LandRoller MoJo Skates
As many of you know from my previous posts on transportation tech (such as the e-moto electric folding bicycle [here] and the razor electric scooter [here]), I love alternative transportation and hate having to rely on public transportation. There is a reason for that. Last week I tried once again to take the subway. It started off normal enough, going downstairs and underground into the station. But once I entered the train car I was greeted with a surprise–a homeless woman sitting in her own urine, yelling at herself. Gross. So here I am with another way to get around town without relying on cars or public transportation.
This idea started while watching the winter olympic speed skating competition. I thought if ice skaters like Apolo Ohno can glide across the ice so effortlessly, why can’t I do the same on city streets. With that question in mind, I surveyed the latest in skating technology and found you the LandRoller Mojo skates.
- Normal rollerblades have five 3 inch wheels mounted to the boot. Like with bikes and cars, the larger the tires the smoother and easier the ride. LandRoller replaced the smaller rollerblade tires with one 5 inch tire and one 6 inch tire.
- Normal rollerblades have five wheels mounted underneath the boot in the center of the foot to make balancing easier when standing straight. However, when pushing off with a foot at a 90 degree angle, the skater loses some of their potential power and reach because the wheels are set halfway in at the center of the foot. LandRoller placed their wheels on the side of the boot, giving the skater an extra few inches in the push off.
- Normal rollerblades are not known for their sexiness. In fact, rollerblades have gained an out-of-date 80’s stigma. LandRoller fashion designed the Mojo to make it more appealing. The boot is redesigned, shorter and more colorful. Also, the Skates can be attached to a single strap and carried around by a carrying handle/strap.
The Ride: LandRoller was nice enough to send us a pair of skates to test. Not having been on skates for about ten years now, I knew that I would need to practice in safe areas before hitting the mean streets of New York City. First, I practiced standing and rolling around my basement. Then, I took the skates to Central Park for a safe test through the closed off road. The first thing I noticed…was that other people noticed. I was stopped so many times by people asking questions that I lost count. After fending off the onlookers, I finally found a straight away that I thought would be a good starting point.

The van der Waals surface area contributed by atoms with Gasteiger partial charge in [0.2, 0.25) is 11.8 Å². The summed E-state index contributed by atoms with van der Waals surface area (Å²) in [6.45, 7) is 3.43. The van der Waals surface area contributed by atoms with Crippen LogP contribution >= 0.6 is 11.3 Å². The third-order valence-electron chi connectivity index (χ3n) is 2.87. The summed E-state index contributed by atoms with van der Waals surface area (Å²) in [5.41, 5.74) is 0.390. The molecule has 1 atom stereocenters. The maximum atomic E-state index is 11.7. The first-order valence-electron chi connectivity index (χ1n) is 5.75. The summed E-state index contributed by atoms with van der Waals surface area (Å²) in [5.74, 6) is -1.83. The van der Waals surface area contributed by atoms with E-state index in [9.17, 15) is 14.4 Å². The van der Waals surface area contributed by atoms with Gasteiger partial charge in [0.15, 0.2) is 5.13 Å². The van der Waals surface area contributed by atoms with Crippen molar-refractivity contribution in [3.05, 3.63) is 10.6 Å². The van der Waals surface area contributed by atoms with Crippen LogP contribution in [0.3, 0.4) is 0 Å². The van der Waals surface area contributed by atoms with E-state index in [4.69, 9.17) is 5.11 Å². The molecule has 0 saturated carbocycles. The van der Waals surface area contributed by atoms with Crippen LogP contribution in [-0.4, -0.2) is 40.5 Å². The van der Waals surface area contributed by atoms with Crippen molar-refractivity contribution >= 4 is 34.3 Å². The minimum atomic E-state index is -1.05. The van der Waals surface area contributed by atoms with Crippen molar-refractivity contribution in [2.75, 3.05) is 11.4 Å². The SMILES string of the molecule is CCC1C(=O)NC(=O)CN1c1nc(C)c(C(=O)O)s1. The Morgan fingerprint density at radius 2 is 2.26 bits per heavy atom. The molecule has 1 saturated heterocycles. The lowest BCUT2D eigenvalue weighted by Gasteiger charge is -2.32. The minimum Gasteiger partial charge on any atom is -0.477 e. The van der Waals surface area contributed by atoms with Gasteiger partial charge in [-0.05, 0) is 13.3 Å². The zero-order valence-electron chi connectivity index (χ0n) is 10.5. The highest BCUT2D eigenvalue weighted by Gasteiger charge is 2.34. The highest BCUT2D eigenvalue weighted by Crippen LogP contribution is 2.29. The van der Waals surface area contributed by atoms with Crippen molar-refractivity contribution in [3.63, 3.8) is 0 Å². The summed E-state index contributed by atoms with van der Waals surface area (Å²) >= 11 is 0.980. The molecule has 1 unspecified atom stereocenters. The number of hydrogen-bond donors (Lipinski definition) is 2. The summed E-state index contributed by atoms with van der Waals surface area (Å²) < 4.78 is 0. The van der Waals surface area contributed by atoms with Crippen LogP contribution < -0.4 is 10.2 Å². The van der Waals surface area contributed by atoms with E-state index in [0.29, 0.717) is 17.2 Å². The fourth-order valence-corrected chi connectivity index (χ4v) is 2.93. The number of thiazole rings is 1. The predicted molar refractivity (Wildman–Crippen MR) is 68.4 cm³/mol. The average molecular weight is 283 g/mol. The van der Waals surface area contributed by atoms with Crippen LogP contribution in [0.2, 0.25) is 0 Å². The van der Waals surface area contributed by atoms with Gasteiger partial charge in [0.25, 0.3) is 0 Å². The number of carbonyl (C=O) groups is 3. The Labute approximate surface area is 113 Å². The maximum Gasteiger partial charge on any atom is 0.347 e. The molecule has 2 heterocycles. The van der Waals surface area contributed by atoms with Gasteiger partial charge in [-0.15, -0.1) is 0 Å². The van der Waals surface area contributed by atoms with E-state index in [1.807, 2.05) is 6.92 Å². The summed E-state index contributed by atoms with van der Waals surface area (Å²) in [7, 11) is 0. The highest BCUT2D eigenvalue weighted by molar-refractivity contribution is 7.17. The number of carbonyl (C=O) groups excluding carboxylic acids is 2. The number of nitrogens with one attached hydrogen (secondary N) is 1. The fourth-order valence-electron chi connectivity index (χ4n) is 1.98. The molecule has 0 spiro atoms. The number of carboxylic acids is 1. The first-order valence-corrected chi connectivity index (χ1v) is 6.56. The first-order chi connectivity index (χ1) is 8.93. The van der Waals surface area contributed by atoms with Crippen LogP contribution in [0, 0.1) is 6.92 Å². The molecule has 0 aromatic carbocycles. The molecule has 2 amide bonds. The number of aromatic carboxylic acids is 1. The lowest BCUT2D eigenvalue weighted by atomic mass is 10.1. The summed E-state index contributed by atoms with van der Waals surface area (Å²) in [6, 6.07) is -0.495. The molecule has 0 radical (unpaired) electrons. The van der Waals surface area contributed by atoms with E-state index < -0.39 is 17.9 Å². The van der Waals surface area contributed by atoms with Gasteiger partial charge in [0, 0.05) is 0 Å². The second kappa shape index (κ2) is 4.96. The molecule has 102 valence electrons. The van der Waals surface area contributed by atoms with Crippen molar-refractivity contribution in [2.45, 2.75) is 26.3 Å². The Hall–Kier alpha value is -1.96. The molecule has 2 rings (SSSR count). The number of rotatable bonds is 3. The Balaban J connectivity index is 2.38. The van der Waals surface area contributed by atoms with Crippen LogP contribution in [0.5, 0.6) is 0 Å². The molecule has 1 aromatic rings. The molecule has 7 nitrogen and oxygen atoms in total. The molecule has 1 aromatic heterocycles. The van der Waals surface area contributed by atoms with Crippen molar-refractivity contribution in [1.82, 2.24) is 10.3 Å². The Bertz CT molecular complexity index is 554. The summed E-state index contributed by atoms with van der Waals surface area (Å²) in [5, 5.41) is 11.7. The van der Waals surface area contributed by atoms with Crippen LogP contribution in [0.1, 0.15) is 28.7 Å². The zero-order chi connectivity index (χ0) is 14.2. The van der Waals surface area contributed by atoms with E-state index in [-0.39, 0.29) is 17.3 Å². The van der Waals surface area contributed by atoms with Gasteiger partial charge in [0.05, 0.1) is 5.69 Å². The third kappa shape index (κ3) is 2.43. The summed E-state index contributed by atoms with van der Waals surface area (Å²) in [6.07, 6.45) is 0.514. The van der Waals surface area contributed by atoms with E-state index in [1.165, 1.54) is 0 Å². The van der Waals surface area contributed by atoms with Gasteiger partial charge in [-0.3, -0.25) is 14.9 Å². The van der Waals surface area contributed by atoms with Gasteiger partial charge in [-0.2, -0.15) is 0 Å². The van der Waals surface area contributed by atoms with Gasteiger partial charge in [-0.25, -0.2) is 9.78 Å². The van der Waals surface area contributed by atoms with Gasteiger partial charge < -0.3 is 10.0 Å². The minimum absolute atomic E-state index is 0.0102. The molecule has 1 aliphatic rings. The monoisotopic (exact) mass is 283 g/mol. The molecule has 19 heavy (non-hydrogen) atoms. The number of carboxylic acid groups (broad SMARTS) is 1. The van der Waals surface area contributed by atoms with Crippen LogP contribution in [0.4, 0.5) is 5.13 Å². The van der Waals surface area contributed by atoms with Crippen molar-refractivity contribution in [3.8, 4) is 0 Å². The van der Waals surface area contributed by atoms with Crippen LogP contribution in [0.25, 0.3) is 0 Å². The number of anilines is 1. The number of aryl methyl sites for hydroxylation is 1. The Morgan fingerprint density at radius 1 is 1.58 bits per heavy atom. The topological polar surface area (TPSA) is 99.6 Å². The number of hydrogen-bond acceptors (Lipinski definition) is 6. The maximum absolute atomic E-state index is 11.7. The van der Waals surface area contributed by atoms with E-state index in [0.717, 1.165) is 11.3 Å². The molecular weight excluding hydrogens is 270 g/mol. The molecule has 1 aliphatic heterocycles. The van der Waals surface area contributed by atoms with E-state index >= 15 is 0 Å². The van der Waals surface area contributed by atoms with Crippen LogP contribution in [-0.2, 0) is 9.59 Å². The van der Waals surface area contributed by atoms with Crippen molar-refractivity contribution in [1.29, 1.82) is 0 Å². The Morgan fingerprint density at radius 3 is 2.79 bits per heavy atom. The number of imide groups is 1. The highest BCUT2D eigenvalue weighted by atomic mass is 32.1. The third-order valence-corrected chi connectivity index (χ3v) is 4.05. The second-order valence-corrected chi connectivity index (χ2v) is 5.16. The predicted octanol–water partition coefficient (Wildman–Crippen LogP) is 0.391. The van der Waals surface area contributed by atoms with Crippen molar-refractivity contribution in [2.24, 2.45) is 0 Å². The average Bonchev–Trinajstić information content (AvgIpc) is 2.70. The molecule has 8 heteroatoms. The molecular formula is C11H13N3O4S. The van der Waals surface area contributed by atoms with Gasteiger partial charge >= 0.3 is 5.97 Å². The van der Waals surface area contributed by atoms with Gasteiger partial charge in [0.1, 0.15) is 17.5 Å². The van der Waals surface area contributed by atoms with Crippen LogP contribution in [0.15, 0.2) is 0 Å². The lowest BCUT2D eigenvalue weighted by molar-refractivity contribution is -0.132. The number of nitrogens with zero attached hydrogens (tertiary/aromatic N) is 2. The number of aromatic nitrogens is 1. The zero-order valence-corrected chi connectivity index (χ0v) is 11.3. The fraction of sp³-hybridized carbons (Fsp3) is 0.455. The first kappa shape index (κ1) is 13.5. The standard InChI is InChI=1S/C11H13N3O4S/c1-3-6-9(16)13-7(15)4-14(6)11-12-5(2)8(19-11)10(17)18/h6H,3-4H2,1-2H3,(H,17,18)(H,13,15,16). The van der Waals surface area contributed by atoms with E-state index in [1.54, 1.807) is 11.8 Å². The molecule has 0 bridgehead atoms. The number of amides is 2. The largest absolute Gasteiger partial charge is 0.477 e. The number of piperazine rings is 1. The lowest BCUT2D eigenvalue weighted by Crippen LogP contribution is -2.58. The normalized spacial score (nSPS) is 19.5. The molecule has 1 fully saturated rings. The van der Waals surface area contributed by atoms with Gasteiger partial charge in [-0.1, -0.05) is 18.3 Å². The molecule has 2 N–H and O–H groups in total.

- Straight Away: I kicked off slow, taking small strides and getting used to the feel on my foot. I immediately noticed the smoothness of the ride due to the larger tires. On the smooth road I didn’t feel a bump, and when going over grass or pebbles I was able to handle the slight vibrations easily without losing my balance. In this respect, the LandRoller was a superior all-terrain skate. After a few minutes with no incline, I reached the downhill portion of the test run.
- Downhill: This was by far the best part, I didn’t have to do a thing as I glided downhill. I just stood up straight and took a smooth ride down the hill. But what goes down, must eventually go back up; at the bottom of the hill, I was met with the uphill portion of the test.
- Uphill: Skating uphill was almost as slow as walking, and at times forced me exert myself more than if I had been walking in the first place. The biggest reason for my exertion was that before practicing pushing off, I would take strides with my skates at a 45 degree angle. When going up hill, this worked against me, making me roll backwards when trying to go up. With more practice, I was able to push off with my skates closer to a 90 degree angle, perpendicular to the way I was facing, minimizing most gravitational rollback. Don’t get me wrong, it was still a challenge to get uphill, but at least I learned not to work against myself. Either way, I worked up a sweat to get there.
- After Effects: It took a few outings for my feet to get used to the LandRollers. By the end of my first test rides my feet hurt bad. I couldn’t wait to get home and get my feet unstrapped from the boot. When my feet were free, I noticed that I had a few blisters already forming on the inner arch, where the new wheel alignment scheme forces pressure on the foot, and a few scratches where the top of the boot meets the leg. But with successive outings, the pain and bruising was less drastic. My feet just had to get used to the new boot, like growing calluses after playing baseball for the first time.
Impression: The LandRollers are definitely a fast and fun way to get around, but they were better suited for a sporty outing than a commute to work; on a full test ride to the office, I beat my subway time by about 5-7 minutes but got to work in need of a shower and change of clothes. Overall, a fun, stylish and sporty toy.